FAIRBANKS - At least three people correctly guessed when the ice would go out on the Tanana River and will split the $279,030 jackpot.
Nenana Ice Classic officials have yet to release the names on the winning tickets. Ice Classic manager Cherrie Forness told the Fairbanks Daily News-Miner that officials are double checking the more than 234,000 entries to make sure there are no other winners.
"We've finished entering all the guesses and we're doing the comparing now," she said.
The Nenana Ice Classic, in its 94th year, is a springtime tradition in which Alaskans try to guess the precise moment when the ice will go out on the river. The game was started in 1917 by Alaska Railroad workers trying to pass the time in winter while waiting for spring ice breakup.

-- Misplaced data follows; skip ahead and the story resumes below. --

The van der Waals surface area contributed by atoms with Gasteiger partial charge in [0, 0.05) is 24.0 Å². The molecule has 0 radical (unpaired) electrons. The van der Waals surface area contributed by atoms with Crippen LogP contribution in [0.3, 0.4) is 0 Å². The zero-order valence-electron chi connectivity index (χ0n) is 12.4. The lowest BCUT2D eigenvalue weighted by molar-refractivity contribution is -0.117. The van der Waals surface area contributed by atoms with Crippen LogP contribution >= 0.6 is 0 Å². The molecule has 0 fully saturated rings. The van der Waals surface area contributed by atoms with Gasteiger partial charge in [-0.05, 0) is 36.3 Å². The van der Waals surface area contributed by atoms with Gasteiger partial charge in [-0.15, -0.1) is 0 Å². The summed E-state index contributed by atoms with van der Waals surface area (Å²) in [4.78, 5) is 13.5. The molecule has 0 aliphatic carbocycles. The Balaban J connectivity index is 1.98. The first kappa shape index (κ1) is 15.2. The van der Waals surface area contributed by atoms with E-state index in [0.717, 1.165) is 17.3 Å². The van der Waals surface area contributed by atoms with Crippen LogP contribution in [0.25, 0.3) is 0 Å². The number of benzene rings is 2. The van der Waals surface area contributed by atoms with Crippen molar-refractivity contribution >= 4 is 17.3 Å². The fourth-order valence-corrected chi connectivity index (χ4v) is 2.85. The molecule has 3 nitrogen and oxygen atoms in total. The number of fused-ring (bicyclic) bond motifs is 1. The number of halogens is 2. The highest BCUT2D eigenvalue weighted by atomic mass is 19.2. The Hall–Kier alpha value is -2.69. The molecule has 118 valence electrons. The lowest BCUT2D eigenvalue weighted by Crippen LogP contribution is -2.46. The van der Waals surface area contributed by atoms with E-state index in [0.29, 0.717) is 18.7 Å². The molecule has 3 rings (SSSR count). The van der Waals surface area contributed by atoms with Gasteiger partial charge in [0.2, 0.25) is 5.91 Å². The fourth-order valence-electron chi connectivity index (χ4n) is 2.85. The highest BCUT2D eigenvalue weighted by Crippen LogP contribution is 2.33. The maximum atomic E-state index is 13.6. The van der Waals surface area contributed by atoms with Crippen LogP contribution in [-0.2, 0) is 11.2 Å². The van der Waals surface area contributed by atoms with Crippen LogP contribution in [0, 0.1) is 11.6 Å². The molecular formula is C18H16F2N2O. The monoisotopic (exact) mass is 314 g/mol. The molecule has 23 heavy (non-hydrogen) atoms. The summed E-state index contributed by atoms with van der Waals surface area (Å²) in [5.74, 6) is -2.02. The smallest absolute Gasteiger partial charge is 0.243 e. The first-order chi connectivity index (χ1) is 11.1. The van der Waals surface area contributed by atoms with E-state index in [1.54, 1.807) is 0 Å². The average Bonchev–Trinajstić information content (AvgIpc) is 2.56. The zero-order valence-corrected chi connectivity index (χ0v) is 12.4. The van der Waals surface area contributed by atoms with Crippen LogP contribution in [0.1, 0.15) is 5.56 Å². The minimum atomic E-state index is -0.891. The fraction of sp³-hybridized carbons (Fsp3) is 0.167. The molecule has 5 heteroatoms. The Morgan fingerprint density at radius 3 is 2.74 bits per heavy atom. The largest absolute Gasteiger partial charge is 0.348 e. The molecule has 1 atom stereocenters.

Now thousands of Alaskans - and even some outside the state - participate in the betting game.
The Tanana River ice officially went out at 9:06 a.m. on April 29 when a tripod on the ice floated downstream and the clock in Alaska's richest guessing game stopped.
If there are three winners in this year's contest, each winning share of the jackpot would be $93,010 before taxes.
Last year, two winners split a $283,723 jackpot when the ice went out at 8:41 p.m. on May 1.